In Pennsylvania, a general rule of public bidding is that a disappointed bidder cannot recover lost profits or other costs for the reason that the bidding laws are for the benefit of the taxpayers and not the bidders themselves.
But what of the disappointed bidder, whose bid is wrongfully rejected but where injunctive relief is denied to the taxpayer who has sought such relief? If it is later determined that the taxpayer was indeed correct, but it is too late for the wrongful decision to be undone and for the contract to be awarded to the bidder instead, or at least enjoined, should the disappointed bidder be allowed to recover, if not its lost profits, at least its bid preparation costs?
In the case of Meccon, Inc. v. Univ. of Akron, the Ohio Supreme Court held in 2010 that, when a rejected bidder establishes that a public entity violated competitive-bidding laws in awarding a public contract, the bidder may recover reasonable bid preparation costs as damages if (a) the bidder promptly sought, but was denied, an injunction to suspend work on the project, pending resolution of the bid dispute, and (b) it is later determined that the bidder was wrongfully rejected and injunctive relief is no longer available.
The Ohio Supreme Court’s reasoning in support of its decision is powerful:
If, for instance, a rejected bidder alleges that a public authority failed to comply with competitive-bidding laws and promptly seeks injunctive relief to delay the public-improvement project pending resolution of the dispute, denial of the requested injunctive relief means that determination of the allegation of wrongful conduct by the public authority will not take place until much later in the litigation. Under our precedent, once the public-improvement work commences or is completed, the rejected bidder will not be able to perform the public contract even if the bidder demonstrates that its bid was wrongfully rejected. In such circumstances, the wrongfully rejected bidder is left with no remedy for the public authority’s unlawful conduct, and injunctive relief will no longer serve to deter the public authority’s unlawful conduct.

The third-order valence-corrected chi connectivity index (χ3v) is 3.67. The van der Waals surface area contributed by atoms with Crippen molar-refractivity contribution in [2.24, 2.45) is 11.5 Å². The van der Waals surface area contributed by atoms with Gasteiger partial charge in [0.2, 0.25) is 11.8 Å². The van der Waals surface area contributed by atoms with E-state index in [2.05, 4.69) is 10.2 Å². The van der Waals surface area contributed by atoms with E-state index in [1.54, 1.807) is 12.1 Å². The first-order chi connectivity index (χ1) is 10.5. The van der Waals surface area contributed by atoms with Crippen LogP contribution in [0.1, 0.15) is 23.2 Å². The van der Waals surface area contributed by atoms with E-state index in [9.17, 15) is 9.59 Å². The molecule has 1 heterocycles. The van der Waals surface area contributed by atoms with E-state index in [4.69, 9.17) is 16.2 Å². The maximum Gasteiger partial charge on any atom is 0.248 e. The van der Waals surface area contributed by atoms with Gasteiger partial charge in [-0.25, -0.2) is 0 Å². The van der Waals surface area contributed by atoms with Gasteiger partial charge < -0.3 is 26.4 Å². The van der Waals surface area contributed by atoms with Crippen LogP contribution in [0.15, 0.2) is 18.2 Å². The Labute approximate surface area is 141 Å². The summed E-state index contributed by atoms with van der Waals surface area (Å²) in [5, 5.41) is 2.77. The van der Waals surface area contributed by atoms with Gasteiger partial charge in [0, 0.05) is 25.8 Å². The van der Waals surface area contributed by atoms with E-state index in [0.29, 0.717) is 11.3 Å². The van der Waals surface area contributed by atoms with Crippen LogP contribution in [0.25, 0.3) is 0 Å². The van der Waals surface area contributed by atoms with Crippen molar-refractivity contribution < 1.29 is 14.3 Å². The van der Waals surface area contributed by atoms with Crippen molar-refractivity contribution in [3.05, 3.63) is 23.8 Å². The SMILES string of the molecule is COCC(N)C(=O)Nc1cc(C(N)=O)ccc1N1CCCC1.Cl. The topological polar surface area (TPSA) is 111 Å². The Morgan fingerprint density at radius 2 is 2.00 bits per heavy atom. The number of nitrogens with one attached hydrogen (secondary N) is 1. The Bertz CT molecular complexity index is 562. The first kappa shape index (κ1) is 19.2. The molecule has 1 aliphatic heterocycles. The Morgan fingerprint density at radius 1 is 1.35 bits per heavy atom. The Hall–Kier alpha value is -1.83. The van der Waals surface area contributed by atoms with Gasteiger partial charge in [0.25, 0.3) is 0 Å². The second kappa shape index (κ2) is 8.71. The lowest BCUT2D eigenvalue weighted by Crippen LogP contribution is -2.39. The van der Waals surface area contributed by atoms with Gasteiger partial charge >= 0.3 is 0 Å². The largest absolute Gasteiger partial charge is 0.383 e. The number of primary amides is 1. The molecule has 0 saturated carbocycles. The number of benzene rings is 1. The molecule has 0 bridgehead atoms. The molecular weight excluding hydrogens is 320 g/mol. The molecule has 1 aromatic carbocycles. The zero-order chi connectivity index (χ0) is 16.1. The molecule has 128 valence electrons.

Of course, this rule has never been applied by the Pennsylvania courts. The general rule here is that only injunctive relief is available and only if sought by a taxpayer. The disappointed bidder itself has no standing as a bidder to seek any relief against a public entity for the reason that the bidding laws are for the benefit of the taxpayers and general public.
In view of the Ohio decision, there may come a time that such a limited claim is asserted on behalf of a disappointed bidder. To allow such a claim, the rule on standing would need to be modified in Pennsylvania.
There are numerous instances where injunctive relief is denied to a taxpayer, but where there is a strong claim that the public entity acted in a wrongful manner (thereby harming the interests of the public, the taxpayers, and the participating bidders). And certainly, for many large public works projects, the costs of preparing a bid, for what the bidder believed would be a fair and open process, can be quite significant. If such costs cannot recouped and the public entity faces no threat of injunctive relief, how are the interests of taxpayer served, especially where the bidder is a taxpayer itself?
If the bid process is found to be unfair and wrongful, but if injunctive relief is no longer available, there is no real deterrent to the public entity if it chooses to repeat its same conduct on future bids. In such a case, should the potential remedy be limited solely to injunctive relief for a taxpayer, even where such relief is unavailable as a practical matter, because the project has already commenced, and where the bidder, in reliance upon what was expected to be a fair and open process, has expended significant costs? In such a case, it could be argued that a limited exception to the standing rule should be carved out to permit the disappointed bidder to at least recover its bid preparation costs.
The Meccon decision can be found here.